MORE at WebMD

What does the ANA test result mean?

True Positive ANA


A positive ANA test result may suggest an autoimmune disease, but further specific testing is required to assist in making a final diagnosis. ANA test results can be positive in people without any known autoimmune disease. While this is not common, the frequency of a false positive ANA result increases as people get older.

Also, ANA may become positive before signs and symptoms of an autoimmune disease develop, so it may take time to tell the meaning of a positive ANA in a person who does not have symptoms. Most positive ANA results don't have significance, so physicians should reassure their patients but should also still be vigilant for development of signs and symptoms that might suggest an autoimmune disease.

About 95% of SLE patients have a positive ANA test result. If a patient also has symptoms of SLE, such as arthritis, a rash, and autoimmune thrombocytopenia, then he probably has SLE. In cases such as these, a positive ANA result can be useful to support SLE diagnosis. Two subset tests for specific types of autoantibodies, such as anti-dsDNA and anti-SM, may be ordered to help confirm that the condition is SLE.

A positive ANA can also mean that the patient has drug-induced lupus. This condition is associated with the development of autoantibodies to histones, which are water soluble proteins rich in the amino acids lysine and arginine. An anti-histone test may be ordered to support the diagnosis of drug-induced lupus.

A positive result on the ANA also may show up in patients with Sj√∂gren’s syndrome, Scleroderma, Raynaud’s disease, rheumatoid arthritis, dermatomyositis, mixed connective tissue disease, and other autoimmune conditions.

A doctor must rely on test results, clinical symptoms, and the patient’s history for diagnosis. Because symptoms may come and go, it may take months or years to show a pattern that might suggest SLE or any of the other autoimmune diseases.

Negative ANA


A negative ANA result makes SLE an unlikely diagnosis. It usually is not necessary to immediately repeat a negative ANA test; however, due to the episodic nature of autoimmune diseases, it may be worthwhile to repeat the ANA test at a future date.

Aside from rare cases, further autoantibody (subset) testing is not necessary if a patient has a negative ANA result.

False positive results


The ANA test is said to be false positive when a person tests positive but does not have any other features of autoimmune disease . This situation occurs more often in women and elderly people. Certain medications, such as hydralazine, isoniazid, procainamide, and some anticonvulsant medications increase the chances of having a positive ANA test

Continue Reading: LabTestOnline.org & Uptodate.com

Advanced Reading:Five basic patterns are recognized in indirect immunofluorescence

FEATURED LUPUS DRUGS : CORTICOSTEROIDS: Prednisone and others

Corticosteroids, also called steroids, are a mainstay in the fight against lupus. Corticosteroids are actually hormonal drugs that behave like the body’s own adrenal gland hormone adrenaline. These synthetic versions are very powerful and the doses given are much greater than the body can produce on its own. Don't confuse corticosteroids with the anabolic steroids often abused by athletes. Corticosteroids affect lupus because they suppress the overactive immune system and inflammation contributing to the flares that may cause tissue damage. Unfortunately, these strong drugs have side effects and consequences that all lupus patients must discuss with their physicians before starting therapy. An immunosuppressed patient often suffers infections, such as strep throat, UTIs, or even a reactivated infection like herpes (shingles) or TB. There are many side effects of corticosteroids including high blood pressure, calcium loss, GI irritation and ulcers (thrush/ yeast infections), delayed wound healing, menstrual irregularities, increased appetite and weight gain, hair growth, especially on arms, face and legs, fat deposits on face and upper body (Also called “moonface” and “buffalo hump”). Long term use and high doses can lead to some secondary health conditions such as hypertension, osteoporosis, exogenic Cushing's syndrome, cataracts, glaucoma, and even diabetes. While high doses or long-term therapy increase the risk of side effects, stopping therapy too abruptly carries its own dangers. I can’t stress this enough: NEVER stop taking any form of corticosteroids without discussing it with your physician first! While you are taking corticosteroids, your body’s adrenal gland, realizing that there are plenty of hormones around, stops making the usual amounts of cortisone that it usually does. If you stop taking those steroids suddenly, the adrenal gland won’t have time to immediately start up and make enough to keep your body functioning and you can suffer acute adrenal insufficiency, a serious and potentially fatal development. If the steroids aren’t weaned off slowly over a period of time, you run the risk of lupus flares or worsening symptoms. Additionally, if a person on long-term steroid therapy is going to undergo surgery or childbirth, or has any sort of trauma, they may need additional doses to compensate for the stress to the body.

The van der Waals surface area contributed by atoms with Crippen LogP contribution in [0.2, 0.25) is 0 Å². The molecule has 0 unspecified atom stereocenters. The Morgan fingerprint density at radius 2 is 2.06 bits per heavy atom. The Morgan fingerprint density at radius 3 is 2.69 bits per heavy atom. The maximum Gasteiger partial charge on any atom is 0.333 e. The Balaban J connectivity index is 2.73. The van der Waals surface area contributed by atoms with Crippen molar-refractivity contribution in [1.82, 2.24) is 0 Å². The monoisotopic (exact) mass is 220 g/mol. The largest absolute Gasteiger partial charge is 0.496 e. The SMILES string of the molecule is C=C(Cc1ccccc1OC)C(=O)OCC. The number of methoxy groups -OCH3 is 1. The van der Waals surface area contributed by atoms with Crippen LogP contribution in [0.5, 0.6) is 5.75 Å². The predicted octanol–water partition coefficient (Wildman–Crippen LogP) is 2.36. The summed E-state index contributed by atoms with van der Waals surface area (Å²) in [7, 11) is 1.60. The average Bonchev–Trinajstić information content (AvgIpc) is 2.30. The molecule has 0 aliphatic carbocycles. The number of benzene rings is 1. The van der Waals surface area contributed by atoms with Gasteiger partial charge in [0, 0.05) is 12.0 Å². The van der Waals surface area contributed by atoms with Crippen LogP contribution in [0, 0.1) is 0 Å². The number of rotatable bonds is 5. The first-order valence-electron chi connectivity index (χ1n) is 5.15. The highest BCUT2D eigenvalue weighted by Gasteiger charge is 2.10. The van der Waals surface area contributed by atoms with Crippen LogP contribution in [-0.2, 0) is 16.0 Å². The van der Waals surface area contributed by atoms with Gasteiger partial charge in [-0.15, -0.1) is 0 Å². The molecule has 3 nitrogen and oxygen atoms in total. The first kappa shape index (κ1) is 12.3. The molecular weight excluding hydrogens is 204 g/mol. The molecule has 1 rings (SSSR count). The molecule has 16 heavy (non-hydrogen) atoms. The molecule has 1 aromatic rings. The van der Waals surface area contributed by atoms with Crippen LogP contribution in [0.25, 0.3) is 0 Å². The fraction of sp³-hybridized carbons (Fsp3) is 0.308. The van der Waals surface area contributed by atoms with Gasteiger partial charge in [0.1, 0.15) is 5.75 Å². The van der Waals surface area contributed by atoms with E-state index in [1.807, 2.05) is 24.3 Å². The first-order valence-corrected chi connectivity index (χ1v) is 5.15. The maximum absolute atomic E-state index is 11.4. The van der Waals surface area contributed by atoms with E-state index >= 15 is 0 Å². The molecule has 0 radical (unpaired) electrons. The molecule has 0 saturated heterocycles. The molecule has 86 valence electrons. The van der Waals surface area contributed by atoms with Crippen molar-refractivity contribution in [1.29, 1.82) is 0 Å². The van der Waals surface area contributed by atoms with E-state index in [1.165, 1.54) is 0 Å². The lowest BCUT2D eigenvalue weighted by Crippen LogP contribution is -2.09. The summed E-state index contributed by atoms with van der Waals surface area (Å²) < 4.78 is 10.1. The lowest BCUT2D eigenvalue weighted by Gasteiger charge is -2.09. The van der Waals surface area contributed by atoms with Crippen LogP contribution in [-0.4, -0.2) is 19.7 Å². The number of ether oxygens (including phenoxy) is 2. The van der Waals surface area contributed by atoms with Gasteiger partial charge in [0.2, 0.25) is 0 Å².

prednisone

Prednisone Tablets
Steroids come in varying forms, depending on the reason and strength that they are needed. Prednisone is an oral pill that comes in varying strengths from 1 mg to 50mg. You can take them once or twice a day, or every other day, depending on your symptoms and prescription. This is probably the most common form of steroid therapy for lupies because we can administer it ourselves at home, without the need for a nurse or doctor. Topical corticosteroids are commonly used on lupus rashes. It’s available as a cream, ointment or lotion, depending on the area needing treatment. While you can avoid some of the systemic side effects that come with other types of steroids, topical meds can carry other risks you should know about, like hypopigmentation (lightening of the skin), burning, irritation or dryness. Check with your physician to see if this type of medication might help you lower or eliminate the need for oral steroids. Depo-Medrol is an intramuscular injection, given in the gluteus or the deltoid. (Backside or arm) It lasts longer than an equivalent dose of oral medication, but has to be administered by a healthcare professional, which means either home health care or a doctor’s office visit. There is also an intravenous variation of Depo-Medrol. Also known as Solu-Medrol, it works immediately, and can last a week. Because of its fast onset of action, it’s the preferred method of administering steroids to people with adrenal insufficiency. However, because of the need for IV access, at least an outpatient hospital admission is usually necessary. (Unless you have a portacath or other permanent IV access, in which case it can be given by a nurse at home.)